Strong El Nino This Winter: What About Cascade Snow?

Now that it appears Fall 2015 is here to stay, let’s talk about the big story for the upcoming cool season…EL NINO.

I’m sure you’ve already heard it’s a strong one this year, but what does that mean for skiing/snowboarding/winter sports?  Read on…

First, let’s get two big issues out of the way:


Basically we hit bottom last winter, seeing the worst ski conditions in decades, and ANY winter should be better than that right?  That’s the working theory for this winter…

The phrase “EL NINO” often strikes fear into the hearts of Northwest skiers and is a somewhat deserved reputation.  El Nino is a warming of the tropical Pacific Ocean.  All that extra heat causes changes to ocean and atmospheric circulations, affecting weather across the globe in different ways.  As of now, the Oceanic Nino Index (ONI) is at a huge +2.3 deg C.  That puts this event right up with the “Super Ninos” in 1982-83 and 1997-1998.  This is a big one.  IF the current conditions were to continue for the next 5 months (a big IF), this could be the strongest on record since 1950.  But it isn’t for now and at least one model, the CFS, implies this event will peak in the next month or two.


Regardless, this is a “Strong” El Nino and it’s here to stay for this coming cool season.  In these winters, we tend to see warmer and drier weather than average across the northern half of the Pacific Northwest.  As you’ve also likely heard, California in many of these winters gets slammed by lots of stormy/wet weather.  Taking all moderate/strong El Nino winters since 1950, here is the average precipitation anomaly from November-February…pretty dry:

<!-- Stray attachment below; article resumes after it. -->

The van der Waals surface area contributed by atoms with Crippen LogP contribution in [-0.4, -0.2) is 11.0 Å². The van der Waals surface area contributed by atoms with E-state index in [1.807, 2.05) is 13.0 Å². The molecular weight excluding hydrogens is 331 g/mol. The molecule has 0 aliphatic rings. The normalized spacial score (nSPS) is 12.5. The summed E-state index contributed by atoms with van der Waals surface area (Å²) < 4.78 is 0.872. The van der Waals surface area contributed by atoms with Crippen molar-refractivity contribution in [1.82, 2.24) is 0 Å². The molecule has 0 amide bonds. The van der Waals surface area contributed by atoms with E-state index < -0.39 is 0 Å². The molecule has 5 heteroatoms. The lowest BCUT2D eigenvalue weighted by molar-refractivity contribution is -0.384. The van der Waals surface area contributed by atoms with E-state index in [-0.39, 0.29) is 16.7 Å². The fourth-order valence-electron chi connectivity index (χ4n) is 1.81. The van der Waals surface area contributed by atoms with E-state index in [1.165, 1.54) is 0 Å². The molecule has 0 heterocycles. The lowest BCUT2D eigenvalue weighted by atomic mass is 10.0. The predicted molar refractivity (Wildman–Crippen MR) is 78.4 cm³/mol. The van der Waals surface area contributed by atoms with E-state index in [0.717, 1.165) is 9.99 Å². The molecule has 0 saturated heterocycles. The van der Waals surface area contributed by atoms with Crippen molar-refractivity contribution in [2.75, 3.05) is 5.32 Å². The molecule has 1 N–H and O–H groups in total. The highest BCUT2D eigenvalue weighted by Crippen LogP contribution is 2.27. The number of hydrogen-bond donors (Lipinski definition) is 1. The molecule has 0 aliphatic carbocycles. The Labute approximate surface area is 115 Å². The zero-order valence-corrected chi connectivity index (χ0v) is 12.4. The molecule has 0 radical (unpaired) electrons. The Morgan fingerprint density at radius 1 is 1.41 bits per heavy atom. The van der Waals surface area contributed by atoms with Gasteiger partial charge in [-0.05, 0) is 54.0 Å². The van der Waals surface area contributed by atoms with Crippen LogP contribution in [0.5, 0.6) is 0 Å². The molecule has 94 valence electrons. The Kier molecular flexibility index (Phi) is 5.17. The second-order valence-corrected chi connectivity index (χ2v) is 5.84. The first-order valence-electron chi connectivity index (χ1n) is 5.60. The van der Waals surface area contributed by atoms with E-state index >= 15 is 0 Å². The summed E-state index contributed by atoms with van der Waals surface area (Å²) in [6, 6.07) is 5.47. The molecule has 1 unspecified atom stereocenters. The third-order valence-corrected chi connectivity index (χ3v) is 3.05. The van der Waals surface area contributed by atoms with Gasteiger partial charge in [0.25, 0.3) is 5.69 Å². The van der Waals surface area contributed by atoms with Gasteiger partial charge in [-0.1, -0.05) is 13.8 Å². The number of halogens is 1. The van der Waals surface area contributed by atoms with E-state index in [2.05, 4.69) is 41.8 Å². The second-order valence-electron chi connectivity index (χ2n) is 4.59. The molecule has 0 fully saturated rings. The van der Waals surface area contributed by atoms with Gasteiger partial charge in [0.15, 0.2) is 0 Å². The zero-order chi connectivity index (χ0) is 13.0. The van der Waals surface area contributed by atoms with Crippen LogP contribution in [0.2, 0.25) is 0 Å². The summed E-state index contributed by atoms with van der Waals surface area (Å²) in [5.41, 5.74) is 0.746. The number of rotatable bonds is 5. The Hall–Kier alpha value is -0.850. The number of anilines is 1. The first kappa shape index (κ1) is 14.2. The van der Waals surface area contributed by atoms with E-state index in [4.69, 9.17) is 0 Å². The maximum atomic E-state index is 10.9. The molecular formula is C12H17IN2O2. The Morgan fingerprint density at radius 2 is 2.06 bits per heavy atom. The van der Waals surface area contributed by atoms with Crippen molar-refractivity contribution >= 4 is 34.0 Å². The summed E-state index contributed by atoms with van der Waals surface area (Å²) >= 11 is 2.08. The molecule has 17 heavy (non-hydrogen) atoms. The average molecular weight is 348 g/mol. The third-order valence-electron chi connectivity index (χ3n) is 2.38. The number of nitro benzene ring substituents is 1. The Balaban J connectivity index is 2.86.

And temperature anomaly for the same years, warmer than normal:




So let’s take a look at Cascade snowfall in the 23 El Nino winters we have seen since 1950 at Government Camp, where average yearly accumulation is 270″ (click for full-size)


That’s not good news.  A few thoughts:


There is a downward trend as well through the period, although 23 data points is a pretty small sample!  Do you notice the events in the 1960s seemed to do just fine for snowfall, but post-1970 or so things have gone downhill at bit?  It may that a very gradual warmup in the Cascades has produced more warm storms (rain vs. snow) at that elevation.  Notice that I am focusing on the 4,000′ elevation.  That’s because monthly snowfall data is very hard to find.  Records are also taken at Timberline and Mt. Hood Meadows, but aren’t generally publicly available.

Mt. Hood Meadows issued a nice media release earlier this summer that included total winter snowfall at that 5,400′ elevation.  So I plugged in those numbers to see how things vary vs. Gov’t Camp.  Those records only go back to 1982:


A few thoughts:

  1. Snow accumulation increases dramatically as you go up in elevation.  Looks like that extra 1,500′ or so almost always doubles total yearly snow.  Much of that is in “shoulder seasons” of October/November and mid-March/April/May, I suppose when it’s too warm down at Gov’t Camp.
  2. El Ninos are more reasonable at a higher elevation.  That’s because we tend to be warmer in El Nino winters with warmer storms
  3. At higher elevations a few El Nino winters have actually been snowier than normal.  Another reason to not totally freak out.  You will likely need to spend more time this coming winter on the higher parts of your favorite resort.
  4. 1982-83 is a weird one, Gov’t Camp was well below average yet Meadows was above.  That MAY be because the best snow was in the spring when it was getting too warm down below.  Not sure since I don’t see the monthly data.

That brings up a good point…total snowfall for the season doesn’t matter as much as what happens during the important winter months of December-February when most of us ski/snowboard.  Here are the Gov’t Camp numbers for just that 3 month period during El Nino winters:



  1. Snow during the important December-February period is below normal during every El Nino since 1970.  Some of those years are way below normal as well.